Mayor Bloomberg, telling it like it is

The boost of fuel economy standards to 35 miles per gallon by 2020 got another endorsement today, this time from the popular mayor of New York City, Democrat-turned-Republican Michael Bloomberg. The New York Times reports on the speech he gave in Seattle today, where he also endorsed a carbon tax.

The transcript includes these two important paragraphs:

Third, we have to get serious about energy efficiency — and the best place to start is with our cars and   trucks. In 1975, Congress passed a law requiring fuel efficiency standards to double over 10 years, from  12 miles a gallon to 24, with incremental targets that auto manufacturers were required to meet. But since 1985, Washington has been paralyzed by special interests. If the same incremental gains had been adopted for the last two decades, think of where we would be now! We’d all be saving money at the pump, we’d be producing less air pollution and greenhouse gas, Detroit would be in a stronger competitive position and the “Big Three” may not have lost so many more jobs. (Just yesterday, Chrysler announced another 12,000 job cuts.)
Those job losses hurt hard-working Americans, and we have to ask ourselves: Do we want even more middle-class factory workers to be handed pink slips and left to look for service jobs at half the wages? Because that’s the direction we’re heading in if we continue to fall further and further behind other countries in producing fuel-efficient vehicles. The current Senate energy bill would raise Corporate Average Fuel Economy (CAFE) standards from 27.5 to 35 miles per hour by 2020. That’s nowhere near the leap we made from 1975 to 1985, and many foreign cars are already getting 35 miles to the gallon. Even so, U.S. automakers are trying to water down the Senate bill — and if Congress caves, you can bet the loudest cheers will be heard in Japan. Raising fuel efficiency standards is the best thing we could do for U.S. automakers — and it would’ve been done years ago, but for the politics. [emphasis mine]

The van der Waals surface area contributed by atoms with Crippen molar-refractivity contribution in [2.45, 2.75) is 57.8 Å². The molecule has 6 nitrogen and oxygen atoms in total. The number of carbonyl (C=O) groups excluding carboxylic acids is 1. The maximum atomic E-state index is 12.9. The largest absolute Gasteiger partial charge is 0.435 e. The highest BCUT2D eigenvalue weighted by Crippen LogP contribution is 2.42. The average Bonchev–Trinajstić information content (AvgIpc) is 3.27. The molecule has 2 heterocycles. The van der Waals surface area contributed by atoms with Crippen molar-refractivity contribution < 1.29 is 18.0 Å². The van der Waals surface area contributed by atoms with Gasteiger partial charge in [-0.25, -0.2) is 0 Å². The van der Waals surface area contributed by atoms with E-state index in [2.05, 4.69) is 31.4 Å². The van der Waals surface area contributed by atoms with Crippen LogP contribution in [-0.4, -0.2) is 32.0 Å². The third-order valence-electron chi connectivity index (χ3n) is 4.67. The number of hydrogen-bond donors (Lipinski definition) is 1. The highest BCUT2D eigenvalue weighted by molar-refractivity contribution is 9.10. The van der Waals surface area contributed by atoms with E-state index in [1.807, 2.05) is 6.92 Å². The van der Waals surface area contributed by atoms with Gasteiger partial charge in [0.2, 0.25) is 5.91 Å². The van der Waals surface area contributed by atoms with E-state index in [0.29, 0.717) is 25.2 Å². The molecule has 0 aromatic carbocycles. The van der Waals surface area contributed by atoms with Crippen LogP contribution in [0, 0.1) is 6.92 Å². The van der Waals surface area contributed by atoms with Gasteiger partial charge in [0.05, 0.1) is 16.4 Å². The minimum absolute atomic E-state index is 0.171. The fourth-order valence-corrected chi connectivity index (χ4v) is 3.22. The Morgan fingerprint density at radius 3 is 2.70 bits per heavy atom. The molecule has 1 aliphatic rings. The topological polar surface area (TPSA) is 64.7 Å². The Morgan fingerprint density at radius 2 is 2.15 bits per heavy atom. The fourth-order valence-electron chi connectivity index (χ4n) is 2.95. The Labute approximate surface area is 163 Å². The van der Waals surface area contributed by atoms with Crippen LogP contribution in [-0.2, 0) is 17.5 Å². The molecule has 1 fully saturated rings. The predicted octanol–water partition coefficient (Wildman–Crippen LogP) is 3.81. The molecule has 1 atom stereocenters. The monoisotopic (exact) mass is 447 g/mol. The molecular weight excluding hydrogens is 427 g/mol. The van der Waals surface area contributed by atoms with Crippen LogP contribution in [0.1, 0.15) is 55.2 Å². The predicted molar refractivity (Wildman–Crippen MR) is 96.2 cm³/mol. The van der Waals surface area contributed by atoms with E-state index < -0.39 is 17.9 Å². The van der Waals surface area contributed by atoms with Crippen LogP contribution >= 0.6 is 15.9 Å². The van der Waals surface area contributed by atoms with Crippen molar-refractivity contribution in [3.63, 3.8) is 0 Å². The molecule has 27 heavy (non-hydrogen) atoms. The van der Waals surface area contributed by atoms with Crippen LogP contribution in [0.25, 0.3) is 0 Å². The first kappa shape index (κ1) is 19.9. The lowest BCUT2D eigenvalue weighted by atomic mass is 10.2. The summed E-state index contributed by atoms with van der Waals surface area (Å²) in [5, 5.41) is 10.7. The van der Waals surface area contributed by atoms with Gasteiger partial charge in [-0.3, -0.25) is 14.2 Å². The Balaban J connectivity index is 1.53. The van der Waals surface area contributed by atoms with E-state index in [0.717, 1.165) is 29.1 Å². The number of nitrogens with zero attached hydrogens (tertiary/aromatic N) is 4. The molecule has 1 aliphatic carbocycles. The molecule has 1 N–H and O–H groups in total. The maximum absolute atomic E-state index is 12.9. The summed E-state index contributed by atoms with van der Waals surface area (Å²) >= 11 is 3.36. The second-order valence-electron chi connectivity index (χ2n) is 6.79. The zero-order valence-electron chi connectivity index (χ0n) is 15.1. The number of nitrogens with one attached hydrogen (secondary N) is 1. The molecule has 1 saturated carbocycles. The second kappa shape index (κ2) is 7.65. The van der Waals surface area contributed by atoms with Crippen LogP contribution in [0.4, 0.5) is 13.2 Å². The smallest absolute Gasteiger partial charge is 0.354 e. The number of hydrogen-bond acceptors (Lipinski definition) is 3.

Well said, Mr. Mayor, and thank you for adding your voice to the chorus belting out the same tune:

The Senate struck a good deal, and Congress should follow suit by sticking with 35 mpg by 2020!

About the Authors

Deron Lovaas

Director, EEFA, Resilient Communities, Healthy People & Thriving Communities Program

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